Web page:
Chinese province offers one-year maternity leave to encourage couples to have children

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Beijing:

A landlocked province in northwest China, in a bid to encourage couples to have children, seeks to sharply increase the length of paid maternity leave to nearly a full year, putting it on par with some developed economies in Europe.

Shaanxi is seeking public opinion on granting an additional six months maternity leave in addition to the current 168 days. This would put the province in the same league as European nations like Germany or Norway.

Shaanxi is also considering doubling the length of paternity leave to 30 days for couples wishing to have a third child.

China announced in May that married couples could have up to three children, after data showed a dramatic drop in births in the world’s most populous country.

The decision to let families have up to three children initially raised doubts as to whether it would make a big difference. Appeals were also made for details of the supports that would be included.

Since then, 14 provinces, including Shaanxi, have either changed local family planning rules or are seeking public opinion to change laws to grant additional maternity or paternity leave.

Some have even created a new form of leave – “parental education leave” – ​​for couples with children 3 years of age or younger, state media reported on Wednesday.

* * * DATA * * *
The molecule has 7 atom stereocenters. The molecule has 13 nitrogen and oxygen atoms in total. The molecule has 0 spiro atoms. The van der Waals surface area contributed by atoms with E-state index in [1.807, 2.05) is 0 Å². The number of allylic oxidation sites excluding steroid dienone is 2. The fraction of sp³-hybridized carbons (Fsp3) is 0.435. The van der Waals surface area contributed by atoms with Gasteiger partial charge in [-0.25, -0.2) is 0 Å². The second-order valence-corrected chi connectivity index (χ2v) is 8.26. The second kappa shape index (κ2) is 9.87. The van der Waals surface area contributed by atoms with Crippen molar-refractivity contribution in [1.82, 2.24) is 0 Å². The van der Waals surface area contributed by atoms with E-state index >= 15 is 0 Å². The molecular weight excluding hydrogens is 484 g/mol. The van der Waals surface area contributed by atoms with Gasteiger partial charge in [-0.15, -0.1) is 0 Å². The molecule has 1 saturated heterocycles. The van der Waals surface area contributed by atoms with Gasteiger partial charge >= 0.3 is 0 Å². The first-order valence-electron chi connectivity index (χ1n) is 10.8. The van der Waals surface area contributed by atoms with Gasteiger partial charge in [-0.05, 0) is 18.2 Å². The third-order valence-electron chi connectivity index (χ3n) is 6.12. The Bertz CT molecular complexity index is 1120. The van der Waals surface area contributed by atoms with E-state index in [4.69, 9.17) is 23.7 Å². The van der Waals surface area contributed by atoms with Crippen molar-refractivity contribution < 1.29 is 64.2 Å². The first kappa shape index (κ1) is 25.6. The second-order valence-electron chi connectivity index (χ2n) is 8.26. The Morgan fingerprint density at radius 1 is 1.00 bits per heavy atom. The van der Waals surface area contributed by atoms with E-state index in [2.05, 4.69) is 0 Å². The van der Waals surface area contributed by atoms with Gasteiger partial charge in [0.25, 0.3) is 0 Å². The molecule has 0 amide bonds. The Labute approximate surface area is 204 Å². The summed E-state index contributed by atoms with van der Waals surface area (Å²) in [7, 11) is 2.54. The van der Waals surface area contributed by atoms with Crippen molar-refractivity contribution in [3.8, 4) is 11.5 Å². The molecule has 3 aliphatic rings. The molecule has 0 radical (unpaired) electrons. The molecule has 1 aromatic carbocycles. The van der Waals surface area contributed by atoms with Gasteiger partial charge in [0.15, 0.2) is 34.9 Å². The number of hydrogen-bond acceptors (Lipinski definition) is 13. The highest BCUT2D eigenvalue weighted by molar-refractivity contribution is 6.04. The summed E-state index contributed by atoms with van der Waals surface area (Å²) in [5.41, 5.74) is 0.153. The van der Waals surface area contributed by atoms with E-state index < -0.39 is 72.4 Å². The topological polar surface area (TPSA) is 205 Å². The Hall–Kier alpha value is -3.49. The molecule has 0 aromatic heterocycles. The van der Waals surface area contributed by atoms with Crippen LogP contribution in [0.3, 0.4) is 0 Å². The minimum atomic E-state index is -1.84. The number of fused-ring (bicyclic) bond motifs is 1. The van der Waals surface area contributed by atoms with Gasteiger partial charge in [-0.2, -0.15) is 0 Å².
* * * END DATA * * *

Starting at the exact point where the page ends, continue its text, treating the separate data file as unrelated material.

The southern island province of Hainan offers one hour of parental leave per day for parents with children under the age of 3.

Heilongjiang province even allows couples in border towns to have four children, due to the below-average birth rate in the remote northeastern region of China.

In 2016, Beijing abandoned its decades-old one-child policy and replaced it with a two-child limit to counter the rapidly aging population.

But that has failed to stimulate births, in part because of the relatively high cost of raising children in urban China – a challenge that persists to this day.

China had a fertility rate of just 1.3 children per woman in 2020, according to recent data, on par with aging societies like Japan and Italy.

(Except for the title, this story was not edited by NDTV staff and is posted from a syndicated feed.)


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